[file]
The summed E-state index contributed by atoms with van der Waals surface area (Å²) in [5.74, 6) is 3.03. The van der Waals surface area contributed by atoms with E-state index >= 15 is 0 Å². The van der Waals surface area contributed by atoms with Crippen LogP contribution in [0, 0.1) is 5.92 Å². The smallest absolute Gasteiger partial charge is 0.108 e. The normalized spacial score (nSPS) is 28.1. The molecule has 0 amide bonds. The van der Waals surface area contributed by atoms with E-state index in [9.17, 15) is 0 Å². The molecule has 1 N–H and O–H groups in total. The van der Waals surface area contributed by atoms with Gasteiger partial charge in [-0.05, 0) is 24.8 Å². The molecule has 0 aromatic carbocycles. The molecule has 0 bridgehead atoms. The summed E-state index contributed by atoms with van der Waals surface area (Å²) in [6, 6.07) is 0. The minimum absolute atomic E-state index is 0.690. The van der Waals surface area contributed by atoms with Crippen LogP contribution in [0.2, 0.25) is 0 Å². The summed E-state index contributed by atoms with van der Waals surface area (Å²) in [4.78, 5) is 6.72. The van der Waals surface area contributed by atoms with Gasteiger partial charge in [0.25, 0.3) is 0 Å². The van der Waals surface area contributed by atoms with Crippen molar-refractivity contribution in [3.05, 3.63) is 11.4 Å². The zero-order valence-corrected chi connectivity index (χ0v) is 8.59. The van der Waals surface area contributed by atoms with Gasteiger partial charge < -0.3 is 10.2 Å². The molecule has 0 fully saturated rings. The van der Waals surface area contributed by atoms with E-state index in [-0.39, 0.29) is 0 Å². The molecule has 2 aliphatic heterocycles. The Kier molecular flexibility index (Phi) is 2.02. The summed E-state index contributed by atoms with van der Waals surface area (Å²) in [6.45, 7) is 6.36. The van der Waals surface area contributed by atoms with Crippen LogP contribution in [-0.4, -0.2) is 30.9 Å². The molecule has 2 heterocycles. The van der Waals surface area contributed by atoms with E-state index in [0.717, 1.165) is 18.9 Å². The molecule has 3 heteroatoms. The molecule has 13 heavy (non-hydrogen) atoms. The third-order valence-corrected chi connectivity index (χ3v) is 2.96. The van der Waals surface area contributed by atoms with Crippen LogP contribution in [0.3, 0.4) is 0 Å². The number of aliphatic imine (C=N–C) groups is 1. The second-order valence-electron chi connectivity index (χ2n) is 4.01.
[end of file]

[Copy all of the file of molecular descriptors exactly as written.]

The summed E-state index contributed by atoms with van der Waals surface area (Å²) in [5.74, 6) is 3.03. The van der Waals surface area contributed by atoms with E-state index >= 15 is 0 Å². The van der Waals surface area contributed by atoms with Crippen LogP contribution in [0, 0.1) is 5.92 Å². The smallest absolute Gasteiger partial charge is 0.108 e. The normalized spacial score (nSPS) is 28.1. The molecule has 0 amide bonds. The van der Waals surface area contributed by atoms with E-state index in [9.17, 15) is 0 Å². The molecule has 1 N–H and O–H groups in total. The van der Waals surface area contributed by atoms with Gasteiger partial charge in [-0.05, 0) is 24.8 Å². The molecule has 0 aromatic carbocycles. The molecule has 0 bridgehead atoms. The summed E-state index contributed by atoms with van der Waals surface area (Å²) in [6, 6.07) is 0. The minimum absolute atomic E-state index is 0.690. The van der Waals surface area contributed by atoms with Crippen LogP contribution in [0.2, 0.25) is 0 Å². The summed E-state index contributed by atoms with van der Waals surface area (Å²) in [4.78, 5) is 6.72. The van der Waals surface area contributed by atoms with Gasteiger partial charge in [0.25, 0.3) is 0 Å². The van der Waals surface area contributed by atoms with Crippen molar-refractivity contribution in [3.05, 3.63) is 11.4 Å². The zero-order valence-corrected chi connectivity index (χ0v) is 8.59. The van der Waals surface area contributed by atoms with Gasteiger partial charge < -0.3 is 10.2 Å². The molecule has 0 fully saturated rings. The van der Waals surface area contributed by atoms with E-state index in [-0.39, 0.29) is 0 Å². The molecule has 2 aliphatic heterocycles. The Kier molecular flexibility index (Phi) is 2.02. The summed E-state index contributed by atoms with van der Waals surface area (Å²) in [6.45, 7) is 6.36. The van der Waals surface area contributed by atoms with Crippen LogP contribution in [-0.4, -0.2) is 30.9 Å². The molecule has 2 heterocycles. The van der Waals surface area contributed by atoms with E-state index in [0.717, 1.165) is 18.9 Å². The molecule has 3 heteroatoms. The molecule has 13 heavy (non-hydrogen) atoms. The third-order valence-corrected chi connectivity index (χ3v) is 2.96. The van der Waals surface area contributed by atoms with Crippen LogP contribution in [0.3, 0.4) is 0 Å². The number of aliphatic imine (C=N–C) groups is 1. The second-order valence-electron chi connectivity index (χ2n) is 4.01.